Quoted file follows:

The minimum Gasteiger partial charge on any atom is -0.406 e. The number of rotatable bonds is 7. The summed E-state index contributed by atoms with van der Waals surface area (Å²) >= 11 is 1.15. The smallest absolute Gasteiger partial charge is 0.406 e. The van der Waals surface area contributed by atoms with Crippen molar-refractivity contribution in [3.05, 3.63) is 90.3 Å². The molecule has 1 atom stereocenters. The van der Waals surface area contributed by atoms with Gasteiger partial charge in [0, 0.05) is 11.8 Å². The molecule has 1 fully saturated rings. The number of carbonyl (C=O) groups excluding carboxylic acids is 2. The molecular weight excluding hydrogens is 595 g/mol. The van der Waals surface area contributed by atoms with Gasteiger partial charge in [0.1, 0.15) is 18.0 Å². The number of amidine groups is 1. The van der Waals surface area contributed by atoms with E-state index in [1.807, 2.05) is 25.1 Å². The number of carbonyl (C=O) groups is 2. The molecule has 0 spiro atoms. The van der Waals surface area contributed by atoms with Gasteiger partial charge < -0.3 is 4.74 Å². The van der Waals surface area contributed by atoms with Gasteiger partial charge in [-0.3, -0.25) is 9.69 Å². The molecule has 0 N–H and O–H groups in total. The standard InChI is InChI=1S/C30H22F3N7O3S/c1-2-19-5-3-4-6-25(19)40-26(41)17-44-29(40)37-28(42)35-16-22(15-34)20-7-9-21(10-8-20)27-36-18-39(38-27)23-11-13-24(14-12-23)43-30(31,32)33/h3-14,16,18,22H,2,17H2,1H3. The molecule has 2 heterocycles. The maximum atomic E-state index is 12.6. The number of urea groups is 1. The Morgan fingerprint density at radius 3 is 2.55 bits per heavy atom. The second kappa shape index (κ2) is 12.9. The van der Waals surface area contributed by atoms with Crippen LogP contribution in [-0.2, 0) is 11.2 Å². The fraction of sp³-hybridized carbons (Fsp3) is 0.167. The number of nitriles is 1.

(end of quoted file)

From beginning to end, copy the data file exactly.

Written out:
The minimum Gasteiger partial charge on any atom is -0.406 e. The number of rotatable bonds is 7. The summed E-state index contributed by atoms with van der Waals surface area (Å²) >= 11 is 1.15. The smallest absolute Gasteiger partial charge is 0.406 e. The van der Waals surface area contributed by atoms with Crippen molar-refractivity contribution in [3.05, 3.63) is 90.3 Å². The molecule has 1 atom stereocenters. The van der Waals surface area contributed by atoms with Gasteiger partial charge in [0, 0.05) is 11.8 Å². The molecule has 1 fully saturated rings. The number of carbonyl (C=O) groups excluding carboxylic acids is 2. The molecular weight excluding hydrogens is 595 g/mol. The van der Waals surface area contributed by atoms with Gasteiger partial charge in [0.1, 0.15) is 18.0 Å². The number of amidine groups is 1. The van der Waals surface area contributed by atoms with E-state index in [1.807, 2.05) is 25.1 Å². The number of carbonyl (C=O) groups is 2. The molecule has 0 spiro atoms. The van der Waals surface area contributed by atoms with Gasteiger partial charge < -0.3 is 4.74 Å². The van der Waals surface area contributed by atoms with Gasteiger partial charge in [-0.3, -0.25) is 9.69 Å². The molecule has 0 N–H and O–H groups in total. The standard InChI is InChI=1S/C30H22F3N7O3S/c1-2-19-5-3-4-6-25(19)40-26(41)17-44-29(40)37-28(42)35-16-22(15-34)20-7-9-21(10-8-20)27-36-18-39(38-27)23-11-13-24(14-12-23)43-30(31,32)33/h3-14,16,18,22H,2,17H2,1H3. The molecule has 2 heterocycles. The maximum atomic E-state index is 12.6. The number of urea groups is 1. The Morgan fingerprint density at radius 3 is 2.55 bits per heavy atom. The second kappa shape index (κ2) is 12.9. The van der Waals surface area contributed by atoms with Crippen LogP contribution in [-0.2, 0) is 11.2 Å². The fraction of sp³-hybridized carbons (Fsp3) is 0.167. The number of nitriles is 1.